11.12.02

More rain overnight here. Not very much in actual quantity but wonderful, gentle rain. I have not watered anything in my garden except teh pots on the deck for many months. Hopefully the lemon tree had enough to keep it going a while longer. We need follow up rain all over the state still. I am very grateful for what we have had over the past day.

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Here are some wonderful presents from the Ship of Fools: the Magazine of Christian Unrest. When I managed a bookshop, or rather a resource centre, this sort of garbage was known as "holy hardware' or "Jesus junk." These are truly delightful specimens of the genre. The whole site is worth a visit, and I really enjoy thier mystery worhipper section as well.

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10.12.02

As I was thinking about Advent this morning, I realised at least part of the origin of my distaste for early Christmas celebrations. Although my mother attended church only sporadically, we followed the more traditional church calendar. Christmas decorations and trees went up in our house no more than a couple of days before Christmas Day and remained up till Epiphany. I still follow this myself and am irritated by the blaring of carols from early November and the advertising directed at Christmas sales from that time.

I have Orthodox friends who fast before their Christmas. To some, this is something formal, to be circumvented in devious ways. Others however, follow their tradition zealously and use the time as a preparation for the festival. While I do not have this tradition, I do believe that Advent is a wonderful time for preparation for Christmas. A time of consideration of the Incarnation and all that was brought by that, and also a time where I look forward to the future coming of Christ.

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Gremlins in the Sydney Morning Herald. An article reported on a farming family which seemed to recognise the hazards of Australian farming. They had prepared for drought in many ways over the years as they recognised this is part of our climate. They had diversified their operations and this diversification included "harvesting and sewing" for other farmers. "Sewing???" Perhaps the paper meant "sowing?"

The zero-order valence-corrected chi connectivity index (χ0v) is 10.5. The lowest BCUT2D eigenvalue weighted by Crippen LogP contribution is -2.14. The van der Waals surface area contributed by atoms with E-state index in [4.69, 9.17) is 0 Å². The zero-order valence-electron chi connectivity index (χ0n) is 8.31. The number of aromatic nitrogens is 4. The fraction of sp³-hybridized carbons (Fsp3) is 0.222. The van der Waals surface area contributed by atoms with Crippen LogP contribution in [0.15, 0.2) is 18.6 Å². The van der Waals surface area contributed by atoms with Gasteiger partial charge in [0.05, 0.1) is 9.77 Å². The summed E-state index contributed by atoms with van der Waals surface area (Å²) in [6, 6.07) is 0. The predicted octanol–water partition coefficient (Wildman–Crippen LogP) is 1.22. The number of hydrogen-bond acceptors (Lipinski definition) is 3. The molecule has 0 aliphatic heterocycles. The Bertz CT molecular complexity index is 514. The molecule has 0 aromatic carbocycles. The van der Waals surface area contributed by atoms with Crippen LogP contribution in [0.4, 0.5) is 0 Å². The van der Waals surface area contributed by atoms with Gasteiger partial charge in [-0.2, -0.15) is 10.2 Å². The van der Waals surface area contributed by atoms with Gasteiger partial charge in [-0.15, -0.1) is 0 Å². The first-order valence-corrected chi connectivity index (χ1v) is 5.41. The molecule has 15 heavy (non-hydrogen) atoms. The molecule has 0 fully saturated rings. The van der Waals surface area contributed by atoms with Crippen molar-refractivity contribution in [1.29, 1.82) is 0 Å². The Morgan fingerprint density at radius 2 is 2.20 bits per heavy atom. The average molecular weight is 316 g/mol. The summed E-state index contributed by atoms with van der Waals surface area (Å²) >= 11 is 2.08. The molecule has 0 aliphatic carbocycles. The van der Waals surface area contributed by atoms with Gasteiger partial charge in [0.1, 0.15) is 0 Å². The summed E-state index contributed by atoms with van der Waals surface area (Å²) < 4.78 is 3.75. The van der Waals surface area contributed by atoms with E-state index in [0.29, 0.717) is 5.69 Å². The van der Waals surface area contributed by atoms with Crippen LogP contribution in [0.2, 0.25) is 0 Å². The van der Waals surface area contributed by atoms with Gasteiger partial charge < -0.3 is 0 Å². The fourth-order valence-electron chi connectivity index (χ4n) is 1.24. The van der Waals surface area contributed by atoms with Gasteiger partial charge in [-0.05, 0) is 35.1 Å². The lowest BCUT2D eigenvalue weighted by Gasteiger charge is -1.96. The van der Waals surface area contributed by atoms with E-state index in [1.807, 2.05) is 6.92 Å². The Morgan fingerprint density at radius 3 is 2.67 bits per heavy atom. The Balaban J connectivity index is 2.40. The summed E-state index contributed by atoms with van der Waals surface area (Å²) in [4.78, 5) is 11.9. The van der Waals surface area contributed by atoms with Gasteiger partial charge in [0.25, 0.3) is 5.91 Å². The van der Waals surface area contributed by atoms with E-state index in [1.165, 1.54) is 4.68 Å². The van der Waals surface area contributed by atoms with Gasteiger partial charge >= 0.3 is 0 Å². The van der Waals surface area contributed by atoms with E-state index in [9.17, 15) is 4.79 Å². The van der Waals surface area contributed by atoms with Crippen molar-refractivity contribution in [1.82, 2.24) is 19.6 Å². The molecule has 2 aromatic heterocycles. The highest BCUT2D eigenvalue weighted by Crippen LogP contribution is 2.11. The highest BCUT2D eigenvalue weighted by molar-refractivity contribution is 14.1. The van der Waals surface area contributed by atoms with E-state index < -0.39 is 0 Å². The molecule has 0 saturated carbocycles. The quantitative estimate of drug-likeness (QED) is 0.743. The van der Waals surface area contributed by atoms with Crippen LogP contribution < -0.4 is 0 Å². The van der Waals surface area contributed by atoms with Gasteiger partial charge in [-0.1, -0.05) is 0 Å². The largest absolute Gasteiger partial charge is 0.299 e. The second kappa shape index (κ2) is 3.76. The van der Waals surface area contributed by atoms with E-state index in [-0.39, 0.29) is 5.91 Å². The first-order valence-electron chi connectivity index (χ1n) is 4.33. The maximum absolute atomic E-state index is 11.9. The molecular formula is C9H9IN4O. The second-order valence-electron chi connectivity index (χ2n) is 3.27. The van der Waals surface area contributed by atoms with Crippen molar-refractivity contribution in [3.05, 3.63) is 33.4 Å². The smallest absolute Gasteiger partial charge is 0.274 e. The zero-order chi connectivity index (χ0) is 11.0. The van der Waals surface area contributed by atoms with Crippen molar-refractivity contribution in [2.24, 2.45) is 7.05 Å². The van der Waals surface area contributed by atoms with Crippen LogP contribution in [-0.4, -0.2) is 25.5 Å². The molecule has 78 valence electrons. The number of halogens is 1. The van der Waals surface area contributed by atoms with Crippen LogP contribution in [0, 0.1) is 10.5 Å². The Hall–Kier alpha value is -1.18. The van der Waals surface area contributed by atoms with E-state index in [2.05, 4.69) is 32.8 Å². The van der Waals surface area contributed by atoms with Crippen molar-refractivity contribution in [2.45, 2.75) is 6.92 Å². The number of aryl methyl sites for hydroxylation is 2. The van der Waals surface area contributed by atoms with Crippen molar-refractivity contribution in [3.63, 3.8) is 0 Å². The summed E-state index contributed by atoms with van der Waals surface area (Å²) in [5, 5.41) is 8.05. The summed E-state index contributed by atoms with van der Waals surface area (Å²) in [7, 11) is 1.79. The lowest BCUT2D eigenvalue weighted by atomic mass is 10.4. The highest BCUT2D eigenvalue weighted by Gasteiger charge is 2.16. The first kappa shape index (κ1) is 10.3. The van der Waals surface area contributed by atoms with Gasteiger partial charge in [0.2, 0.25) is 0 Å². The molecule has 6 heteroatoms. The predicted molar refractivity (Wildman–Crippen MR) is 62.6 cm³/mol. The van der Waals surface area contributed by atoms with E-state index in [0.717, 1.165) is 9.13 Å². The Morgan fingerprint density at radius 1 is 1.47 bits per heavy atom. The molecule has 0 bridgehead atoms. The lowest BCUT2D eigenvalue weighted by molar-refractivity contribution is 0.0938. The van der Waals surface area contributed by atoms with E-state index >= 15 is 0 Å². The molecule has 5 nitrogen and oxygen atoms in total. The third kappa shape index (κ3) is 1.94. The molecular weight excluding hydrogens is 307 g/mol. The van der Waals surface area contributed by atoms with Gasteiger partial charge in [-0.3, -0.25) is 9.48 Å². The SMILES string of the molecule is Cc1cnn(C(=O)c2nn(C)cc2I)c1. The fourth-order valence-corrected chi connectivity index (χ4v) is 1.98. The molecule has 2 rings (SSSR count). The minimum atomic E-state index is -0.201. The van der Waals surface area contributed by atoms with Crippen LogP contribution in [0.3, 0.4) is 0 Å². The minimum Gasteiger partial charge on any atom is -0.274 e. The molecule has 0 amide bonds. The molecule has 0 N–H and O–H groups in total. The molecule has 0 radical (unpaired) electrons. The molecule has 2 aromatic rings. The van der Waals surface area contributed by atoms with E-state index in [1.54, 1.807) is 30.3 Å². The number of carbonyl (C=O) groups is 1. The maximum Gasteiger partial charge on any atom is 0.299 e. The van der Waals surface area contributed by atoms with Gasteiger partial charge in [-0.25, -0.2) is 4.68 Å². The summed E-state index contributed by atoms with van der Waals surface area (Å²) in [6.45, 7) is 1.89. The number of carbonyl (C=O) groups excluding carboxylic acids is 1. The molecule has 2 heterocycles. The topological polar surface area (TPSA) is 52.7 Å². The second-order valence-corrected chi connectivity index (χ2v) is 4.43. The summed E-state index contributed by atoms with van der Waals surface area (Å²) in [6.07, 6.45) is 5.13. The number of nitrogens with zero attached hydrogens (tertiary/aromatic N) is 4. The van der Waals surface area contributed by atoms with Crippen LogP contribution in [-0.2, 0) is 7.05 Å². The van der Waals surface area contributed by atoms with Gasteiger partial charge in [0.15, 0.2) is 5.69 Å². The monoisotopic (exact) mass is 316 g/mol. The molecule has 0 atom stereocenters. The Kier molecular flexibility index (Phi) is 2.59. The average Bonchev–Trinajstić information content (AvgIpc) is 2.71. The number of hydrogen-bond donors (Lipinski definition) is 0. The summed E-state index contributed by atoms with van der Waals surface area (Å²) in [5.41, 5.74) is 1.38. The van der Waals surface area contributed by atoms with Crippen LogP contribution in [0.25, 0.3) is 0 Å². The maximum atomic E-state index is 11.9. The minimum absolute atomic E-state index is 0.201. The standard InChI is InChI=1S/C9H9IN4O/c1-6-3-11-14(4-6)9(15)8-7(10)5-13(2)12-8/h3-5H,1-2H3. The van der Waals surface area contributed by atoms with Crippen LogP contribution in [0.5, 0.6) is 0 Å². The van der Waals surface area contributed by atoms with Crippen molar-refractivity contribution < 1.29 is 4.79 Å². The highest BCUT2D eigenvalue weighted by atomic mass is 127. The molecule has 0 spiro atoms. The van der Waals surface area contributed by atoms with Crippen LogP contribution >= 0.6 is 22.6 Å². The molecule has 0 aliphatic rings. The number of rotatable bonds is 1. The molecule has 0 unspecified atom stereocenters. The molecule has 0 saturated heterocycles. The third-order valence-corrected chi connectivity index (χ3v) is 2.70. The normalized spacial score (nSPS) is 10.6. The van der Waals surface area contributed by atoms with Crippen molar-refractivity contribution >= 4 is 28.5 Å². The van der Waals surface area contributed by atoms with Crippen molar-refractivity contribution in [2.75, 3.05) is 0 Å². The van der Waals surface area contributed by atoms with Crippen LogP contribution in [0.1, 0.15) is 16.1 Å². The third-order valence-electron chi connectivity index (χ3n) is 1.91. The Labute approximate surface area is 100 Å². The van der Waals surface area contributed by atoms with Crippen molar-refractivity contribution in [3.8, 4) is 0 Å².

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Wonderful rain this morning and much cooler temperatures. While there are still over 80 fires burning in the state, many of them have been contained. In the Sydney bushfires, over 100,000 hectares of bush have been burnt and over 40 houses destroyed. Last year's intense fires saw no houses destroyed. Cost of the fires is well in excess of $100 million. My brother-in-law who has beeen a firefighter for many years, believes that these are the worst he has ever seen in intensity and unpredictability. Some of the houses destroyed belonged to people who were very well prepared for the fires. One was the captain of a local brigade.

My sister's house is now out of danger, there is just nothing left to burn. Only flying embers could do damage now. She and my niece were out there on Saturday to survey what had happened. Firefighters arrived to backburn in the face of a threatened windchange. My niece was up cleaning windblown debris off the roof. The wind picked up and they were under threat again. This time, they werre saved by a dump of water from a helicopter. Niece was drenched, but who cares in the circumstances?